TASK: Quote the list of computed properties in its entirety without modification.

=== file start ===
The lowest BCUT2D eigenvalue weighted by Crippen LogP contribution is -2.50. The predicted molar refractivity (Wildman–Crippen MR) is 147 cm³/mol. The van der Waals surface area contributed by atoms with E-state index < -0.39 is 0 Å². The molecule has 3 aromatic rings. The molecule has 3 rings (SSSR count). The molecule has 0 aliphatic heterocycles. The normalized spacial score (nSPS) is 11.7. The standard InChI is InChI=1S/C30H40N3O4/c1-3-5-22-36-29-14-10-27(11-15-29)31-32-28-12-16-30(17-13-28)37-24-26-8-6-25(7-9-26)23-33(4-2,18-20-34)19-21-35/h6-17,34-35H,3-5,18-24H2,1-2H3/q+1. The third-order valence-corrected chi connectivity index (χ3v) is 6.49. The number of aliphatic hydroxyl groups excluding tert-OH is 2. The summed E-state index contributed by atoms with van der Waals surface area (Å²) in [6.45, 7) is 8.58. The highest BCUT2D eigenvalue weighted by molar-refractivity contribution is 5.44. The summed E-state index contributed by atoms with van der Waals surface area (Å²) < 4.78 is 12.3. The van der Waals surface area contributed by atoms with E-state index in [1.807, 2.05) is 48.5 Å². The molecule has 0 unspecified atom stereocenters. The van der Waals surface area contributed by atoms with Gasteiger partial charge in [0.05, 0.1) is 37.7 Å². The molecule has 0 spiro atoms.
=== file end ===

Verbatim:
The lowest BCUT2D eigenvalue weighted by Crippen LogP contribution is -2.50. The predicted molar refractivity (Wildman–Crippen MR) is 147 cm³/mol. The van der Waals surface area contributed by atoms with E-state index < -0.39 is 0 Å². The molecule has 3 aromatic rings. The molecule has 3 rings (SSSR count). The molecule has 0 aliphatic heterocycles. The normalized spacial score (nSPS) is 11.7. The standard InChI is InChI=1S/C30H40N3O4/c1-3-5-22-36-29-14-10-27(11-15-29)31-32-28-12-16-30(17-13-28)37-24-26-8-6-25(7-9-26)23-33(4-2,18-20-34)19-21-35/h6-17,34-35H,3-5,18-24H2,1-2H3/q+1. The third-order valence-corrected chi connectivity index (χ3v) is 6.49. The number of aliphatic hydroxyl groups excluding tert-OH is 2. The summed E-state index contributed by atoms with van der Waals surface area (Å²) in [6.45, 7) is 8.58. The highest BCUT2D eigenvalue weighted by molar-refractivity contribution is 5.44. The summed E-state index contributed by atoms with van der Waals surface area (Å²) < 4.78 is 12.3. The van der Waals surface area contributed by atoms with E-state index in [1.807, 2.05) is 48.5 Å². The molecule has 0 unspecified atom stereocenters. The van der Waals surface area contributed by atoms with Gasteiger partial charge in [0.05, 0.1) is 37.7 Å². The molecule has 0 spiro atoms.